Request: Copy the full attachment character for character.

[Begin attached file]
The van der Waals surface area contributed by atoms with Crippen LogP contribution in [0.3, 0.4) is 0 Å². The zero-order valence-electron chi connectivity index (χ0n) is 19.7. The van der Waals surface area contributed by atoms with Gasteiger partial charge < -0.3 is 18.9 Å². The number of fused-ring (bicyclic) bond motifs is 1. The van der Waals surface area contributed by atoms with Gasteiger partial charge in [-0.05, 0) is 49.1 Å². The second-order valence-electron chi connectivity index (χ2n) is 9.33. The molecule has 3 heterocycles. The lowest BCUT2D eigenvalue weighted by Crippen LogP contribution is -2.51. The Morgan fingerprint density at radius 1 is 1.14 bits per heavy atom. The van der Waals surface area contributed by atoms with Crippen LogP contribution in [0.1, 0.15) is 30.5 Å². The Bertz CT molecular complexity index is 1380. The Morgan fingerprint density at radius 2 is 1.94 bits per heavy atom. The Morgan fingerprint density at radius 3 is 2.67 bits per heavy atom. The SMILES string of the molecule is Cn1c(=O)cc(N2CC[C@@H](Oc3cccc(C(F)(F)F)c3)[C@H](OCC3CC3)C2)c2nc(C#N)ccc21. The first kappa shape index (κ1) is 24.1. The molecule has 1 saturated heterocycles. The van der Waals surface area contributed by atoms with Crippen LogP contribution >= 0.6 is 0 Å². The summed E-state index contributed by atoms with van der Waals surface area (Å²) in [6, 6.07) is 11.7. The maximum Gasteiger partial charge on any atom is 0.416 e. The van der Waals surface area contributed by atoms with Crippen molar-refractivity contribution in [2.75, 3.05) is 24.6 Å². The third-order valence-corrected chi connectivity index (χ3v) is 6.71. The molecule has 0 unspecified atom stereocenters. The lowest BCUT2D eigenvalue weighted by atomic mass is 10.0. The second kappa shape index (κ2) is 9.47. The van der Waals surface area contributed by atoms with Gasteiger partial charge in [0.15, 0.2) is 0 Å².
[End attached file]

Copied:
The van der Waals surface area contributed by atoms with Crippen LogP contribution in [0.3, 0.4) is 0 Å². The zero-order valence-electron chi connectivity index (χ0n) is 19.7. The van der Waals surface area contributed by atoms with Gasteiger partial charge < -0.3 is 18.9 Å². The number of fused-ring (bicyclic) bond motifs is 1. The van der Waals surface area contributed by atoms with Gasteiger partial charge in [-0.05, 0) is 49.1 Å². The second-order valence-electron chi connectivity index (χ2n) is 9.33. The molecule has 3 heterocycles. The lowest BCUT2D eigenvalue weighted by Crippen LogP contribution is -2.51. The Morgan fingerprint density at radius 1 is 1.14 bits per heavy atom. The van der Waals surface area contributed by atoms with Crippen LogP contribution in [0.1, 0.15) is 30.5 Å². The Bertz CT molecular complexity index is 1380. The Morgan fingerprint density at radius 2 is 1.94 bits per heavy atom. The Morgan fingerprint density at radius 3 is 2.67 bits per heavy atom. The SMILES string of the molecule is Cn1c(=O)cc(N2CC[C@@H](Oc3cccc(C(F)(F)F)c3)[C@H](OCC3CC3)C2)c2nc(C#N)ccc21. The first kappa shape index (κ1) is 24.1. The molecule has 1 saturated heterocycles. The van der Waals surface area contributed by atoms with Crippen LogP contribution >= 0.6 is 0 Å². The summed E-state index contributed by atoms with van der Waals surface area (Å²) in [6, 6.07) is 11.7. The maximum Gasteiger partial charge on any atom is 0.416 e. The van der Waals surface area contributed by atoms with Crippen molar-refractivity contribution in [2.75, 3.05) is 24.6 Å². The third-order valence-corrected chi connectivity index (χ3v) is 6.71. The molecule has 0 unspecified atom stereocenters. The lowest BCUT2D eigenvalue weighted by atomic mass is 10.0. The second kappa shape index (κ2) is 9.47. The van der Waals surface area contributed by atoms with Gasteiger partial charge in [0.15, 0.2) is 0 Å².